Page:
February 28, 2007
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Global Climate Change Digest
A Guide to Information on Greenhouse Gases and Ozone Depletion
Published July 1988 through June 1999
FROM VOLUME 1, NUMBER 4, OCTOBER 1988
"Volcanos Poised to Blow another Ozone Hole," New Scientist,
p. 42, Sep. 1, 1988. Understanding the contribution of volcanos to the halogen
content of the stratosphere is important as a benchmark for evaluating the human
contribution, and because of the possibility that an explosive eruption could
push the atmosphere over a critical threshold content as other contributions
rise. Scientists from Europe and India have determined the recent yearly
increases in two important halons, CBrClF2 and CBrF3, to be 12 and 5 percent per
"A Silver Lining for the Greenhouse?" B.J. Spaulding, Chemical
Week, p. 41, Aug. 3, 1988. Greenhouse and outdoor growth chamber experiments
show that a doubling of atmospheric carbon dioxide could increase crop yields by
30 percent on average. According to U.S. Department of Agriculture scientist
Bruce Kimbal at the Water Conservation Laboratory in Phoenix, Arizona, greater
crop productivity could in turn benefit producers of fertilizers, herbicides
and insecticides. Increased carbon dioxide would influence different plants'
performances depending on the particular photosynthetic pathway involved. An
18-acre test site has been established near Yazoo City, Mississippi for further
"La Niña's Big Chill Replaces El Niño," R.A.
Kerr, Science, pp. 1037-1038, Aug. 26, 1988. The appearance of a pool of
cold water in the tropical Pacific, the counterpart of the warmer-than-normal El
Niño that has characterized the last several years, is expected to result
in a dry winter in the southeastern United States and offset the recent higher
temperatures viewed by some as the start of greenhouse warming. El Niño
was clearly behind the warm years of 1987 and 1983, but La Niña could
temporarily return the globe to cooler temperatures typical of the 1950s or even
"Germany Prepares to `Glide' into the Ozone Layer," D.
Mackenzie, New Scientist, p. 35, August 18, 1988. Part of West Germany's
contribution to European research on the ozone layer is an instrumented aircraft
called Egrett, to be ready in 1989. Being constructed of carbon and glass fiber
by a glider manufacturer, it will carry 1000 kilograms of equipment, and a pilot
and a scientist for six hours, up to 15 kilometers altitude.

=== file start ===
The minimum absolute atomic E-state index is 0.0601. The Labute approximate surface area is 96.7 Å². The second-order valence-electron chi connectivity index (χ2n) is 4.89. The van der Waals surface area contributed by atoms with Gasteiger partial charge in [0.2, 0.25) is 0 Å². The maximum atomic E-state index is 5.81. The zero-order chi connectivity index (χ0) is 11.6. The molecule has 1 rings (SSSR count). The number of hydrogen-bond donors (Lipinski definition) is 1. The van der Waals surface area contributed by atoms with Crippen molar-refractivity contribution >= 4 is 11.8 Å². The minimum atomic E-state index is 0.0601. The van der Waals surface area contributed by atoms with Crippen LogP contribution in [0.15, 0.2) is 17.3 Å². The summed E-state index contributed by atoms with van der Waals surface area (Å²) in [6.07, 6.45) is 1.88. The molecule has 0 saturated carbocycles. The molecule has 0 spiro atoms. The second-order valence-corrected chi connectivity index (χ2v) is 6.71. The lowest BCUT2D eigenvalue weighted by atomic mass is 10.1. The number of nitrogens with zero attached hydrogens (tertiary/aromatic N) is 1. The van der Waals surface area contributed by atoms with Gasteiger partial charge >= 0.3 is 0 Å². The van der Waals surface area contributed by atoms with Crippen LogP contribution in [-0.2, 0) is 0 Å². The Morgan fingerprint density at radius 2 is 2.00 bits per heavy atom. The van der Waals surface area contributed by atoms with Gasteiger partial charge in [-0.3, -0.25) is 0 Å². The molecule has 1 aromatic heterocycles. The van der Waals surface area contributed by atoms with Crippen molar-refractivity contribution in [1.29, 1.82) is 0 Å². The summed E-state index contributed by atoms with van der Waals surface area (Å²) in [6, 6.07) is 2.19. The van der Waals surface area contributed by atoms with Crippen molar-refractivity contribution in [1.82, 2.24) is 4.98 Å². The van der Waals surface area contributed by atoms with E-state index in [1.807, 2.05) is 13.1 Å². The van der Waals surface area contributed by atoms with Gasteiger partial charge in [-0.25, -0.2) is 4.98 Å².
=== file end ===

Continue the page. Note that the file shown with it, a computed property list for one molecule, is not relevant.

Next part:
"New Ways to Chill Earth," R.A. Kerr, Science, pp.
532-533, July 29, 1988. The latest evidence supporting the role of carbon
dioxide in alternating ice ages comes from an ice core analyzed by French and
Soviet scientists from the Soviet Vostok Station on the Antarctic ice sheet.
Based on the 160,000-year record, they estimate carbon dioxide accounts for
about 50 percent of the ten degree centigrade temperature difference between
glacial and interglacial periods. Other workers have investigated the roles of
methane, dimethylsulfide, and aerosol particles.
"Europeans Seek a Lift through the Arctic's Ozone Hole," R.
Milne, D. MacKenzie, New Scientist, p. 28, June 23, 1988. At a meeting
called by John Pyle, chair of the British government's stratospheric ozone
review group, European chemists recommended that a research aircraft should be
the focus of a large program to investigate the ozone layer, to be coordinated
by the European Economic Community. The group also called for significant
strengthening of the Montreal protocol.
"Canadians Confirm Ozone Hole in Arctic," S. Dayton, New
Scientist, p. 47, June 9, 1988. An Environment Canada scientist has
confirmed the depletion of ozone over the Arctic, based on balloon-borne
ozonesonde measurements. The results agree with satellite observations in
showing depletion in the winter of 1985-86, but indicate none in 1986-87.
"The Oceanic Key to Climatic Change," J. Gribbon, New
Scientist, pp. 32-33, May 19, 1988. Ocean biological productivity is related
to the differing atmospheric carbon dioxide concentrations during and between
ice ages. The April 1988 workshop, Productivity of the Ocean, Past and
Present held in Berlin, indicated that studies of ocean productivity will
become one of the main growth areas of environmental research. Participants
agreed on recent claims that ocean surface waters contain several times more
dissolved carbon than had been previously thought, and that ideas about the
biological productivity of the oceans may need some revision. Episodic events
such as the spring bloom of plankton are especially important.
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